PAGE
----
Lockdowns, fights and dangerous staffing levels: Being a correctional officer is a tough job.

Thousands of Kansans across the state enter correctional facilities each and every day to ensure the safety of prisoners and the community. They serve the public day in and day out but make little money and their pensions are inadequate. Public employees who put their lives in danger when they go to work should be adequately compensated, which includes good benefits and health care. Period.

This year, correctional officers received an adequate raise which was years in the making. Gov. Kelly understands our officers have been underpaid for years and a raise was much needed. Many of the state’s prisons, including the juvenile facility in Topeka and the state’s mental health facilities are severely understaffed. In some cases, officers are required to monitor up to three cell blocks by themselves.

Not only is this practice dangerous for officers, but it’s downright dangerous for prisoners as well.

A correctional officer’s primary duty is safety and security. When you have officers who are overworked and underpaid, that safety and security is threatened. On a daily basis, in prisons across our state, lockdowns occur. These lockdowns take place due to a fight or other circumstances, such as an escape. During the lockdowns, officers are required to stay at the prison for the duration, which can be as long as 16 hours. Wardens and supervisors, who are trying not to violate any regulations, will often play a big shell game by moving officers around the prison, while understaffing other priorities.

When staff are strained, overworked and not receiving reasonable benefits, retention is a major issue. Without good people on the job, prisons become more unsafe and that threatens the officers’ security and the community in which the prison is located.

Although the raise for officers was imperative, it is just the first step in making sure correctional officers are compensated fairly. This year, the Keeping the Kansas Promise coalition, as well as other organizations, attempted to move correctional officers from the Kansas Public Employees Retirement System (KPERS) to the Kansas Police and Fire Retirement System (KP&F). This would have provided correctional officers with a better pension, on par with many surrounding states who treat their correctional officers like other safety officers in their communities.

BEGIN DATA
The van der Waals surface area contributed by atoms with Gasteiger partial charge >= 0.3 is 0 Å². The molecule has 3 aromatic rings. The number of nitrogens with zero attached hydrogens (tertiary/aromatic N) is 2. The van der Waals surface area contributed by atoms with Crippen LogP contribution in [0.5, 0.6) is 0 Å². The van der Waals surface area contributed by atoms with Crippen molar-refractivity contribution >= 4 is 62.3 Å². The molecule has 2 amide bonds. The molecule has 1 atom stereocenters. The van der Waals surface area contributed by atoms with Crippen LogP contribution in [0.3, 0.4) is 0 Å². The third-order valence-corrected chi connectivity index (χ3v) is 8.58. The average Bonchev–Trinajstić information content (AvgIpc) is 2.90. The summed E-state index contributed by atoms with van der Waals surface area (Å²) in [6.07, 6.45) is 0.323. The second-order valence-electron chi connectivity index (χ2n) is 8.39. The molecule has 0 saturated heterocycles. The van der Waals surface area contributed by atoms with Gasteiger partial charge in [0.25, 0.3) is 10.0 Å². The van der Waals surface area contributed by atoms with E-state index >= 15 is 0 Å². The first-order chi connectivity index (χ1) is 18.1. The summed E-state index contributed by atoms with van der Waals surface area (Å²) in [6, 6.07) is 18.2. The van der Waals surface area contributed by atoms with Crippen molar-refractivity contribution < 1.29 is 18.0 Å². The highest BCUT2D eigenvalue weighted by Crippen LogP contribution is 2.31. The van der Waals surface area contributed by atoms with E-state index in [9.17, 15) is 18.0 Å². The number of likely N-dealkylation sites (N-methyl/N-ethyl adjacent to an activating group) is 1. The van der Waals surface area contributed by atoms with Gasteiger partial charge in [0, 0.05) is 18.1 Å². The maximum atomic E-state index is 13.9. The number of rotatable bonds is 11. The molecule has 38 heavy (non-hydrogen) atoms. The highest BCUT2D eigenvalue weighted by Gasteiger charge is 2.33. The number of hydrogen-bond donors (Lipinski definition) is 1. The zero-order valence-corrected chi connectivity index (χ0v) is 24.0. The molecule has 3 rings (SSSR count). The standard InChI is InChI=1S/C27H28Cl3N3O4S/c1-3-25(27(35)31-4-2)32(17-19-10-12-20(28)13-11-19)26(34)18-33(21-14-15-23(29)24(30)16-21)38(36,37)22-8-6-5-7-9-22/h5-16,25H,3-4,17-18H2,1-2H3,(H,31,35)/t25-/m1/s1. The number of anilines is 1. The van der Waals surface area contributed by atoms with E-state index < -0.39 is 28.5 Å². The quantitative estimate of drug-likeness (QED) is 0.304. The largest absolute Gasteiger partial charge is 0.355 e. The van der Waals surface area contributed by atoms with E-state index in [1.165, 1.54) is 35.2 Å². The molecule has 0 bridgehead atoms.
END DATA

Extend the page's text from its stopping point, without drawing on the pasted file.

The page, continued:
Urging legislators to finalize this move will be one of the coalition’s main priorities during the 2020 legislative session. Additionally, our coalition believes that correctional officers’ pay and benefits should be analyzed each and every year to make sure the state is keeping up and staying competitive.

Making sure that correctional officers are fairly compensated for their work will better the state’s recruitment and retention efforts. Since our state’s facilities are so understaffed, lawmakers need to be sure we’re doing everything we can as a state to ensure we’re recruiting highly qualified officers and retaining our best. Moving all current and future correctional officers to KP&F from KPERS will be a great second step in reforming our state’s prison, mental health and juvenile facilities.

We urge lawmakers to learn as much as possible about the issues plaguing our state’s facilities. We need to do better at listening to our correctional officers and we need to make sure they are fairly compensated for their work.

Michael Scribner is the president of Keeping the Kansas Promise.